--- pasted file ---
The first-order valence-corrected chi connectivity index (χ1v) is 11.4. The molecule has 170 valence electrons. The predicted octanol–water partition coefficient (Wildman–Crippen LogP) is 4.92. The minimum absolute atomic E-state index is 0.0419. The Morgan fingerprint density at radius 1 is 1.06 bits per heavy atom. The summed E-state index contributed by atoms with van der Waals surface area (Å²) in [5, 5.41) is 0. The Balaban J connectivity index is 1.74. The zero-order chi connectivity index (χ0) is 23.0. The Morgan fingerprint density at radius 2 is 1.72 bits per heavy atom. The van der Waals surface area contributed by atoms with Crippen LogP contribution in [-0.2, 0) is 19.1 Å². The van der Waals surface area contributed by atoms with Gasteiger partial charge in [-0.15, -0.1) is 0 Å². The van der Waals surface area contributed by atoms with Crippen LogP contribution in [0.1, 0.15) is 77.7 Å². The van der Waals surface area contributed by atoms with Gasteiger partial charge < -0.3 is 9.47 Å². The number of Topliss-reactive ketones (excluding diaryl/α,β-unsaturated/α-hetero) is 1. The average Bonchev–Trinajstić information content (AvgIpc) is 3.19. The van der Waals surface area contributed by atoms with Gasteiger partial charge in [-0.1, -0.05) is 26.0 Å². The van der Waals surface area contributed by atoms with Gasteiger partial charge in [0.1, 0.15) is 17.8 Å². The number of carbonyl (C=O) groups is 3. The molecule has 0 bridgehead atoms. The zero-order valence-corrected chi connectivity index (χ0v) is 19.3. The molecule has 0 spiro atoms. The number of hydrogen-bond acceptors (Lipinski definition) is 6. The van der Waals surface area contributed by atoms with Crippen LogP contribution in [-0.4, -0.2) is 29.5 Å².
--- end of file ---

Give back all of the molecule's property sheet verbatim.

The first-order valence-corrected chi connectivity index (χ1v) is 11.4. The molecule has 170 valence electrons. The predicted octanol–water partition coefficient (Wildman–Crippen LogP) is 4.92. The minimum absolute atomic E-state index is 0.0419. The Morgan fingerprint density at radius 1 is 1.06 bits per heavy atom. The summed E-state index contributed by atoms with van der Waals surface area (Å²) in [5, 5.41) is 0. The Balaban J connectivity index is 1.74. The zero-order chi connectivity index (χ0) is 23.0. The Morgan fingerprint density at radius 2 is 1.72 bits per heavy atom. The van der Waals surface area contributed by atoms with Crippen LogP contribution in [-0.2, 0) is 19.1 Å². The van der Waals surface area contributed by atoms with Gasteiger partial charge in [-0.15, -0.1) is 0 Å². The van der Waals surface area contributed by atoms with Crippen LogP contribution in [0.1, 0.15) is 77.7 Å². The van der Waals surface area contributed by atoms with Gasteiger partial charge < -0.3 is 9.47 Å². The number of Topliss-reactive ketones (excluding diaryl/α,β-unsaturated/α-hetero) is 1. The average Bonchev–Trinajstić information content (AvgIpc) is 3.19. The van der Waals surface area contributed by atoms with Gasteiger partial charge in [-0.1, -0.05) is 26.0 Å². The van der Waals surface area contributed by atoms with Gasteiger partial charge in [0.1, 0.15) is 17.8 Å². The number of carbonyl (C=O) groups is 3. The molecule has 0 bridgehead atoms. The zero-order valence-corrected chi connectivity index (χ0v) is 19.3. The molecule has 0 spiro atoms. The number of hydrogen-bond acceptors (Lipinski definition) is 6. The van der Waals surface area contributed by atoms with Crippen LogP contribution in [-0.4, -0.2) is 29.5 Å².